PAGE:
This is fairly vicious about Sunny Hundal

In what must have been a highly embarrassing process for Sunny, as I remember it he then had to declare current and future earnings to me in order to reach some reasonable financial settlement. During that process it became entirely clear that Sunny did not have a career. His main organ of distribution was a pointless self-published website which earned him no money. He occasionally earned small fees for intermittent blogs for the Guardian. But in no way did this add up either to a salary or a funded career.

I’ve actually often wondered. What was Sunny’s income? Not for any good reason, just being nosy. I know what The Guardian pays for online pieces and I know he wasn’t doing enough there to be making a living. I also know roughly what someone will get running a reasonably decent traffic UK blog. And that’s nice to aid with the beer bill but no more than that.

I’d always assumed that Sunny had some other gig as well only I didn’t know what it was. But is this correct, that he didn’t have that other gig?

Of course none of this would matter if it weren’t for the wider lesson that comes from it. I have always thought that there is something not just ludicrous but wicked in colleges and universities holding themselves out as providing ‘degrees’ in things like ‘media studies’. Generally run by hopeless individuals, they rarely help students to get into those professions they ostensibly study, and in reality do little more than mislead hopeful young people into running up large debts to get onto a ladder their ‘degree’ will not help them with. Sunny Hundal’s move to Kingston might serve as the apex of this trend: someone lecturing students on how to be employed in a profession he himself was never properly employed in.

It does sounds about as sensible as having me lecture on journalism. Someone who a) has never been a journalist and b) never lectured.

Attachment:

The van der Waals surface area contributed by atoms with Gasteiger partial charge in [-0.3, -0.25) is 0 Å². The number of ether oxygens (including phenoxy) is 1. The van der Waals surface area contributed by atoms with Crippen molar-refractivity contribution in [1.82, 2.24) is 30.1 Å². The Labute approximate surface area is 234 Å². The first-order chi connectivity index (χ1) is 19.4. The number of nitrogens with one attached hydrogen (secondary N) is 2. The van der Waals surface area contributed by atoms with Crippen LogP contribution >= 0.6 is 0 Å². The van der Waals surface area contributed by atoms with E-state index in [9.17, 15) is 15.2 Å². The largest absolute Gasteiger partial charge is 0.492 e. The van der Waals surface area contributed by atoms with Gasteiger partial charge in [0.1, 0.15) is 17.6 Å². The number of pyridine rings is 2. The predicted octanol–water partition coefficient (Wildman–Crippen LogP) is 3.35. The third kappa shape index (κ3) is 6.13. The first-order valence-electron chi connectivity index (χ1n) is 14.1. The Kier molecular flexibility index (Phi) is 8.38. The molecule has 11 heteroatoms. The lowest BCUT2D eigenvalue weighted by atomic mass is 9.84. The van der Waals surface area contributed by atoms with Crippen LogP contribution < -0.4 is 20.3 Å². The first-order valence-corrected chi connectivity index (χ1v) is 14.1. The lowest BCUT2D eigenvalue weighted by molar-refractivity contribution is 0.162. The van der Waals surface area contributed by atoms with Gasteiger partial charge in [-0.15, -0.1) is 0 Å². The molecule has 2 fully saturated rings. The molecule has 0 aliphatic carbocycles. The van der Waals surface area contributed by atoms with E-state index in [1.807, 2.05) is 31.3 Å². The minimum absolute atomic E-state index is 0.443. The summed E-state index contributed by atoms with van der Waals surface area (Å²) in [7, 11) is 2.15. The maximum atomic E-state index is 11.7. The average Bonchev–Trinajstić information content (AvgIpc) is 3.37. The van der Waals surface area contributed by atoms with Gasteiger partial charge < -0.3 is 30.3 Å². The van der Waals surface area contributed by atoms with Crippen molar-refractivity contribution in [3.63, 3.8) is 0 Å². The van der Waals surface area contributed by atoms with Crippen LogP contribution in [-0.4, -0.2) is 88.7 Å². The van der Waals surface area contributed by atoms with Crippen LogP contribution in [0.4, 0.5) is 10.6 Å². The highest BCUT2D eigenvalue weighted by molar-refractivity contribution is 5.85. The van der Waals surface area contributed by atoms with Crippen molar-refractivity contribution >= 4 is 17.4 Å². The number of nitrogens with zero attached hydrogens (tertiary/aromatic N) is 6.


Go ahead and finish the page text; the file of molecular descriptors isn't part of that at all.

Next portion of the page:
10 comments on “This is fairly vicious about Sunny Hundal

  1. I’d say that it was even more vicious about the Appointments Committee of the Uni that intends to pay him a salary.

  2. He has a few other jobs, but I wouldn’t consider that you could live off them.

    Kingston says “Sunny runs Liberal Conspiracy, one of the UK’s top three most influential left-of-centre politics blogs and his other web ventures include Rippla, which tracks newspaper stories’ circulation on social media. He also recently authored India Dishonoured, an e-book published by the Guardian which quickly rose to the top five in Amazon’s non-fiction bestseller charts. Sunny is a regular contributor to the Guardian as well as making numerous appearances on news channels including the BBC, CNN and Sky.”

    Though when the e-book is priced at £1.99 and is only 27 pages I don’t think the royalties would amount to more than the price of a single milk-shake.

  3. The length of the book works in his favour. He’d make say 48p per sale (on the basis of 40% of what the publisher makes, which would I think be about £1.20 on an eBook, 40% being about average.

    If he sells 10,000 copies he makes £5,000, which isn’t bad for 27pp but would be a bit sparse for 270pp.

    He’s still a wanker, either way.

  4. I for one am not going to celebrate this news. Sunny Hundal’s departure leaves the field free for the likes of Richard Murphy. Whether one agrees or disagrees with Liberal Conspiracy (obviously we disagree with just about everything on his blog) he was independent. That is ‘independent’ in the sense of not being bought and paid for by ‘funders’ (I think that’s the word Ritchie likes to use)